It’s a simple concept: the attorney–client privilege generally protects from compelled disclosure a client’s communications to his client. And under the Upjohn subject matter test, the corporate attorney–client privilege generally protects corporate employees’ communications to the company’s in-house counsel. Upjohn Co. v. United States, 449 U.S. 383 (1981).
A New Question
The question arises whether the privilege applies to communications between corporate employees regarding a legal matter, yet occurring without an in-house lawyer present. While not a frequently addressed subject, several courts have applied the privilege to intracorporate communications if the communications’ purpose is to facilitate the rendition of legal services. For a collection of cases, see Alexander C. Black, What Corporate Communications are Entitled to Attorney–Client Privilege, 27 A.L.R.5th 76 § 44 (1995).
A New Decision
But Magistrate Judge Stephanie A. Gallagher of the U.S. District Court for the District of Maryland recently refused to expand the privilege to communications among corporate employees and inventors of a patent owned by the corporation. Prowess, Inc. v. Raysearch Labs. AB, 2013 WL 509021 (D. Md. Feb. 11, 2013).
Prowess, Inc. licensed a patent from the University of Maryland–Baltimore (UMB). The patent inventors were UMB employees. During discovery, Raysearch sought communications between the patent inventors and Prowess employees. Prowess claimed the corporate attorney–client privilege protected these communications because they occurred at the direction of Prowess’ attorneys.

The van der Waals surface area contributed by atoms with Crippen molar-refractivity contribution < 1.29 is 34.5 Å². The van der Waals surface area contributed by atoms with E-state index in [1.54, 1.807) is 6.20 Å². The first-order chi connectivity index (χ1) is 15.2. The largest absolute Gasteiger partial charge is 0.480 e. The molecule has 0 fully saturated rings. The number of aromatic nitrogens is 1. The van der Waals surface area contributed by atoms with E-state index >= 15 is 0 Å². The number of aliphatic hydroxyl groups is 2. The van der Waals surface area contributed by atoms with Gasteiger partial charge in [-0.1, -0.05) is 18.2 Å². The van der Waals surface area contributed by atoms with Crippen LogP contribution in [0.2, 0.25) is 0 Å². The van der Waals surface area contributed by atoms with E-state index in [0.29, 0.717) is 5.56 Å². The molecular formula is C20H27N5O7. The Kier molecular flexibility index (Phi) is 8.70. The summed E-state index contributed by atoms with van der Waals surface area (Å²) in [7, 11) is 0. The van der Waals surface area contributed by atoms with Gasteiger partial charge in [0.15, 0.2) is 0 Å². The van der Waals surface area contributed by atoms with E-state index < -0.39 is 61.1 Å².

Judge Gallagher agreed that the privilege may apply to intracorporate communications, but noted that, while the patent inventors had a relationship with Prowess, they were not Prowess employees. And on this basis, she ruled that, because the inventors were third parties, Prowess employees’ communications with the inventors “cannot be considered ‘intracorporate.’” Judge Gallagher rejected the privilege and ordered disclosure of the conversations between Prowess employees and the patent inventors.
Judge Gallagher’s ruling comports with the maxim that evidentiary privileges should not be lightly created nor expansively construed. United States v. Nixon, 418 U.S. 683, 710 (1974). Extending the corporate attorney–client privilege to communications between corporate employees and third parties—despite the relationship—goes too far even if these discussions will assist in-house counsel.
The Kovel doctrine may prove a better alternative to gain privilege protection for this type of communication. Originating in United States v. Kovel, 296 F.2d 918 (2d Cir. 1961), the doctrine holds that clients may involve certain experts (accountants in Kovel) to assist an attorney’s understanding of certain concepts. And so long as necessary for counsel to render legal advice, the Kovel doctrine extends the attorney–client privilege to these discussions.